Alliance - Where to buy in Manchester
Why is Manchester the UK’s fastest growing city

With its global reputation and extensive railway regenerations, Manchester is the North’s property investment hotspot

As the vanguard of the Industrial Revolution, Manchester’s reputation around the globe is well-established. The UK’s second city is home to a substantial number of companies across a wide spectrum of industries, unrivalled save for London.

But unlike the over-supplied, unaffordable and collapsing capital, Manchester has a thriving housing market, driven by more reasonable living costs and an expansive economy and population.

Manchester has long been a city forging connections, at both a local and global level. By enhancing its already strong transport infrastructure, it is cementing its legacy as a city of international significance.

Here are just 5 reasons to invest in the crown jewel of the Northern Powerhouse:

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1 – Beating Brexit

Following the referendum results in June 2016, house price and rental growth has begun to ease as the uncertainty surrounding the UK’s departure lead to an atmosphere of caution amongst investors around the world. But whilst cities like London continue to struggle, Manchester’s woes were short-lived.

Since 2016, Manchester has consistently been one of the top 5 cities for annual house price growth, with the latest report showing that prices in the city are 7.0% higher year-on-year compared to a UK average of 4.6%.

Landlords in the city are also benefiting from the strong demand for property in Manchester, with high average yields/rental returns and rental price growth of 5.55% and 5.76% respectively.

From tenants to aspiring homeowners, Manchester’s more inherently affordable prices and living costs are attractive, as renters in the North West spend less than half (44%) of their average disposable incomes on rent.

Developers are also flocking to the city, with the number of new home registrations rising 20.5% between Q1 2017-18compared to an overall decline in England of 2.9%.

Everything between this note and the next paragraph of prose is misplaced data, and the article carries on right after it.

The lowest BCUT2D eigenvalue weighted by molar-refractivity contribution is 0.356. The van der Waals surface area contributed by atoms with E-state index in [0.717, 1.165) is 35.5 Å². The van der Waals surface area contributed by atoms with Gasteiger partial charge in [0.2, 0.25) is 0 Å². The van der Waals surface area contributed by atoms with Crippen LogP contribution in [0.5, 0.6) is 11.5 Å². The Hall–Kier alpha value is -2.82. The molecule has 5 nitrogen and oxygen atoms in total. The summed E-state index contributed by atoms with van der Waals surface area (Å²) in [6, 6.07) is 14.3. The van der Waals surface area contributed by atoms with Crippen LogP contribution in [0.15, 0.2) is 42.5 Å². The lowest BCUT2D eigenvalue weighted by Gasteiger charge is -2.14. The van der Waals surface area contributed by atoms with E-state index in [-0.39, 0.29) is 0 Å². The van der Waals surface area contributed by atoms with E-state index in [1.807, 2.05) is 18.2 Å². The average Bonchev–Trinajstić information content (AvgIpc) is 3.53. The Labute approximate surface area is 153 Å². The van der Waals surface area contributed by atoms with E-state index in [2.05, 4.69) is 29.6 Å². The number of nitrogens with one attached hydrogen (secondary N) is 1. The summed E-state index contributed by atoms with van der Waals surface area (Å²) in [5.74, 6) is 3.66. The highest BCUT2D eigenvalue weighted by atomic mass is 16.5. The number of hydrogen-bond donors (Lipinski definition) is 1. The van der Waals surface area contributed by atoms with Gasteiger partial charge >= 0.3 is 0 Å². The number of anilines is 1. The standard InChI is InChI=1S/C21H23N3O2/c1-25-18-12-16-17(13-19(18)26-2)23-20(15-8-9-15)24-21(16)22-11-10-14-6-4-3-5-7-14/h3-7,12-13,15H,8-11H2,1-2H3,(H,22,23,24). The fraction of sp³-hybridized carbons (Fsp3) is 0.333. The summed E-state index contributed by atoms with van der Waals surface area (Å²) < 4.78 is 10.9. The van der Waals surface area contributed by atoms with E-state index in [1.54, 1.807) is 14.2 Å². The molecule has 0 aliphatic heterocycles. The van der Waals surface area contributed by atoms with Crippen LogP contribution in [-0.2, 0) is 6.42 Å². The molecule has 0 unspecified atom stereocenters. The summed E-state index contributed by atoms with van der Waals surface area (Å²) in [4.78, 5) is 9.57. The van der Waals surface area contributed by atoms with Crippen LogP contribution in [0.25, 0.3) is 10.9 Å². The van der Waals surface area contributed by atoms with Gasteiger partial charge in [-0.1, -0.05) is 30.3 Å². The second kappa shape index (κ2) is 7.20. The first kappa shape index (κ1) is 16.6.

The build-to-rent sector, which has been gaining popularity with tenants in the UK, has likewise gained traction particularly in the North West, with 29,600 developments completed, under construction or planned in the region; 25% of all new build-to-rent homes in the UK.

With Manchester becoming an even greater target for property developers, those considering investing in UK buy-to-let homes could find ample opportunities to capitalise on one of the UK’s most populated regions.

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2 – Meeting Demand

Towards the end of 2015 Manchester 2025 was released, a report which set out the city’s vision for the next decade. One of the key findings was that the population of Greater Manchester, the metropolitan county that includes the city, will grow over those ten years by 125,000 to reach 2.87m.

To meet the substantial demand for housing this increase would bring, separate research suggests the city needs to build around 11,254 new homes each year. Of this, 3,120 – just over a quarter – is needed in Manchester local authority, but there were just 1,792 new homes built between 2016-17.

Whilst the city is still in desperate need of new housing stock, some towns have already started to benefit from Manchester’s population boom. These include Salford, where house price growth has over the last seven years outpaced the city’s, whilst districts like Moston are perfectly located to accommodate the city’s growing demand.

Reacting to this rising population, a significant level of investment has been poured into transforming Manchester’s city centre to provide a range of commercial and residential spaces. St John’s, in the heart of the city, aims to create new green spaces, hotels, and small restaurants and shops in the city’s winding streets.

Another development in Spinningfields, one of Europe’s most successful urban regeneration projects, has created an entirely new quarter in Manchester that is home to hundreds of financial and commercial services from the UK and across the globe.

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3 – An Innovative Technology Hub

There is perhaps no city that greater encapsulates the spirit of industry. From pre-revolution cotton trading to the dawn of the digital revolution, Manchester has stood at the forefront of innovation and technology.

Its list of industries is extensive, with world-leading brands and major organisations choosing Manchester as the basis for their business. Nowhere is this more evident than Manchester’s technology hub, MediaCityUK, which boasts an impressive list of residents.